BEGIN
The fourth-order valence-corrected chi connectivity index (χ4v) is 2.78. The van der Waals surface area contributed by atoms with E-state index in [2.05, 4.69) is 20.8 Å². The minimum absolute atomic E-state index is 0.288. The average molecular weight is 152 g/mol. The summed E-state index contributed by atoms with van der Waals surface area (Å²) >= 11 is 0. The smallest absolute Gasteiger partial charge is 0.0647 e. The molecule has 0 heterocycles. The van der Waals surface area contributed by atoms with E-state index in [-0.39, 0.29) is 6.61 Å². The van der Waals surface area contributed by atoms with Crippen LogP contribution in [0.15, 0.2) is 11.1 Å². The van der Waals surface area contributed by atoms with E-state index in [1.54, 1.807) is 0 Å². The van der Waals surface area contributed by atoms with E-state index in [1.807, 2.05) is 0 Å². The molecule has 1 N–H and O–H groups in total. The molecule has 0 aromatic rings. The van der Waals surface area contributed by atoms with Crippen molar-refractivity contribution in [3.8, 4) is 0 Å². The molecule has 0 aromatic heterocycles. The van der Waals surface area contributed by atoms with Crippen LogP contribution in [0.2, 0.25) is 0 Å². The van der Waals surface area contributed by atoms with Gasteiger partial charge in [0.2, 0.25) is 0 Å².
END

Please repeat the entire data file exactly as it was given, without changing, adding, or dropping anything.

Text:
The fourth-order valence-corrected chi connectivity index (χ4v) is 2.78. The van der Waals surface area contributed by atoms with E-state index in [2.05, 4.69) is 20.8 Å². The minimum absolute atomic E-state index is 0.288. The average molecular weight is 152 g/mol. The summed E-state index contributed by atoms with van der Waals surface area (Å²) >= 11 is 0. The smallest absolute Gasteiger partial charge is 0.0647 e. The molecule has 0 heterocycles. The van der Waals surface area contributed by atoms with E-state index in [-0.39, 0.29) is 6.61 Å². The van der Waals surface area contributed by atoms with Crippen LogP contribution in [0.15, 0.2) is 11.1 Å². The van der Waals surface area contributed by atoms with E-state index in [1.54, 1.807) is 0 Å². The van der Waals surface area contributed by atoms with E-state index in [1.807, 2.05) is 0 Å². The molecule has 1 N–H and O–H groups in total. The molecule has 0 aromatic rings. The van der Waals surface area contributed by atoms with Crippen molar-refractivity contribution in [3.8, 4) is 0 Å². The molecule has 0 aromatic heterocycles. The van der Waals surface area contributed by atoms with Crippen LogP contribution in [0.2, 0.25) is 0 Å². The van der Waals surface area contributed by atoms with Gasteiger partial charge in [0.2, 0.25) is 0 Å².